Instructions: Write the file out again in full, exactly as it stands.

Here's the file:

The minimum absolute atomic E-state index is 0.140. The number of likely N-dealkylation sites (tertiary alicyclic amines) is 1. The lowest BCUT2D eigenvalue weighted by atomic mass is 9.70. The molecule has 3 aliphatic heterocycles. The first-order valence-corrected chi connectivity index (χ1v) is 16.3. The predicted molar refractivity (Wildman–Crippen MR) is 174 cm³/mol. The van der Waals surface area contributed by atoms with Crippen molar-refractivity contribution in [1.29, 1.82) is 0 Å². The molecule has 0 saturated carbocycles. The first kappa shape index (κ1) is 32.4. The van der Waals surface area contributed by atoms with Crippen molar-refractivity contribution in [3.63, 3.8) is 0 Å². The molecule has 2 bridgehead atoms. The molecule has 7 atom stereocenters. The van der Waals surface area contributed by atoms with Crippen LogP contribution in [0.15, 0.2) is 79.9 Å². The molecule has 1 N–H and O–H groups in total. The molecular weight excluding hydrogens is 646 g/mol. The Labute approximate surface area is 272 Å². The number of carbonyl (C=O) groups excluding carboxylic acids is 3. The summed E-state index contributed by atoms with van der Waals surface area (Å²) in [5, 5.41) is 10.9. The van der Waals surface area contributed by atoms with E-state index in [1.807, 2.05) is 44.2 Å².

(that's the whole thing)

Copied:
The minimum absolute atomic E-state index is 0.140. The number of likely N-dealkylation sites (tertiary alicyclic amines) is 1. The lowest BCUT2D eigenvalue weighted by atomic mass is 9.70. The molecule has 3 aliphatic heterocycles. The first-order valence-corrected chi connectivity index (χ1v) is 16.3. The predicted molar refractivity (Wildman–Crippen MR) is 174 cm³/mol. The van der Waals surface area contributed by atoms with Crippen molar-refractivity contribution in [1.29, 1.82) is 0 Å². The molecule has 0 saturated carbocycles. The first kappa shape index (κ1) is 32.4. The van der Waals surface area contributed by atoms with Crippen molar-refractivity contribution in [3.63, 3.8) is 0 Å². The molecule has 2 bridgehead atoms. The molecule has 7 atom stereocenters. The van der Waals surface area contributed by atoms with Crippen LogP contribution in [0.15, 0.2) is 79.9 Å². The molecule has 1 N–H and O–H groups in total. The molecular weight excluding hydrogens is 646 g/mol. The Labute approximate surface area is 272 Å². The number of carbonyl (C=O) groups excluding carboxylic acids is 3. The summed E-state index contributed by atoms with van der Waals surface area (Å²) in [5, 5.41) is 10.9. The van der Waals surface area contributed by atoms with E-state index in [1.807, 2.05) is 44.2 Å².